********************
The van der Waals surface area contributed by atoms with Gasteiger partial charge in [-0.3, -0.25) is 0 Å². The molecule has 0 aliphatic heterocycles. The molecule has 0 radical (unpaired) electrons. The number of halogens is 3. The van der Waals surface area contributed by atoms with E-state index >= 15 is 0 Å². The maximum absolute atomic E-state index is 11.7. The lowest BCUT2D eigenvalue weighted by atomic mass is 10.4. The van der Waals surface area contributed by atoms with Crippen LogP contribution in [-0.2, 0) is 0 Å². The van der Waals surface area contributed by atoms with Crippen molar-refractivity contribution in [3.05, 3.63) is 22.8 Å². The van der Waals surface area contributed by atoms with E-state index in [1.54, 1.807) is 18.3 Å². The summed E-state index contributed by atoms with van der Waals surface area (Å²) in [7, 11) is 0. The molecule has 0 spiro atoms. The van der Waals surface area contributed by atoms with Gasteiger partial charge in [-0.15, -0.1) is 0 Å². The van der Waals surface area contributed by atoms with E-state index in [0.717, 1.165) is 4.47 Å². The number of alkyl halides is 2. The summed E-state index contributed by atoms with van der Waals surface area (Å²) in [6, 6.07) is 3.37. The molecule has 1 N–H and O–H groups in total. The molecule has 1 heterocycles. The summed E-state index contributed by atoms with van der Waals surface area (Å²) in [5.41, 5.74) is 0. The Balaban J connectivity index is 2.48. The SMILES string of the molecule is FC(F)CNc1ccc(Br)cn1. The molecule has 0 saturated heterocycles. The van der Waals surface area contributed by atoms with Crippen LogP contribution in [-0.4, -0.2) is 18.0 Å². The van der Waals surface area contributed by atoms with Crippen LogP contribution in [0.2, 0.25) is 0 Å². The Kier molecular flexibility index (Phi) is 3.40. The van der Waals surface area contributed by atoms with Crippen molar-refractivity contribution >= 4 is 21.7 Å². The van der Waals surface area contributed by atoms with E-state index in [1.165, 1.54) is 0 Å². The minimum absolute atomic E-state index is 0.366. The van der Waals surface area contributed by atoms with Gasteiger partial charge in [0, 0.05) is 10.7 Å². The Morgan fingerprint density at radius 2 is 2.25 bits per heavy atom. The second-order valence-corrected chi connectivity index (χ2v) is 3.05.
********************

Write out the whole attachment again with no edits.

The van der Waals surface area contributed by atoms with Gasteiger partial charge in [-0.3, -0.25) is 0 Å². The molecule has 0 aliphatic heterocycles. The molecule has 0 radical (unpaired) electrons. The number of halogens is 3. The van der Waals surface area contributed by atoms with E-state index >= 15 is 0 Å². The maximum absolute atomic E-state index is 11.7. The lowest BCUT2D eigenvalue weighted by atomic mass is 10.4. The van der Waals surface area contributed by atoms with Crippen LogP contribution in [-0.2, 0) is 0 Å². The van der Waals surface area contributed by atoms with Crippen molar-refractivity contribution in [3.05, 3.63) is 22.8 Å². The van der Waals surface area contributed by atoms with E-state index in [1.54, 1.807) is 18.3 Å². The summed E-state index contributed by atoms with van der Waals surface area (Å²) in [7, 11) is 0. The molecule has 0 spiro atoms. The van der Waals surface area contributed by atoms with Gasteiger partial charge in [-0.15, -0.1) is 0 Å². The van der Waals surface area contributed by atoms with E-state index in [0.717, 1.165) is 4.47 Å². The number of alkyl halides is 2. The summed E-state index contributed by atoms with van der Waals surface area (Å²) in [6, 6.07) is 3.37. The molecule has 1 N–H and O–H groups in total. The molecule has 1 heterocycles. The summed E-state index contributed by atoms with van der Waals surface area (Å²) in [5.41, 5.74) is 0. The Balaban J connectivity index is 2.48. The SMILES string of the molecule is FC(F)CNc1ccc(Br)cn1. The molecule has 0 saturated heterocycles. The van der Waals surface area contributed by atoms with Crippen LogP contribution in [-0.4, -0.2) is 18.0 Å². The van der Waals surface area contributed by atoms with Crippen LogP contribution in [0.2, 0.25) is 0 Å². The Kier molecular flexibility index (Phi) is 3.40. The van der Waals surface area contributed by atoms with Crippen molar-refractivity contribution >= 4 is 21.7 Å². The van der Waals surface area contributed by atoms with E-state index in [1.165, 1.54) is 0 Å². The minimum absolute atomic E-state index is 0.366. The van der Waals surface area contributed by atoms with Gasteiger partial charge in [0, 0.05) is 10.7 Å². The Morgan fingerprint density at radius 2 is 2.25 bits per heavy atom. The second-order valence-corrected chi connectivity index (χ2v) is 3.05.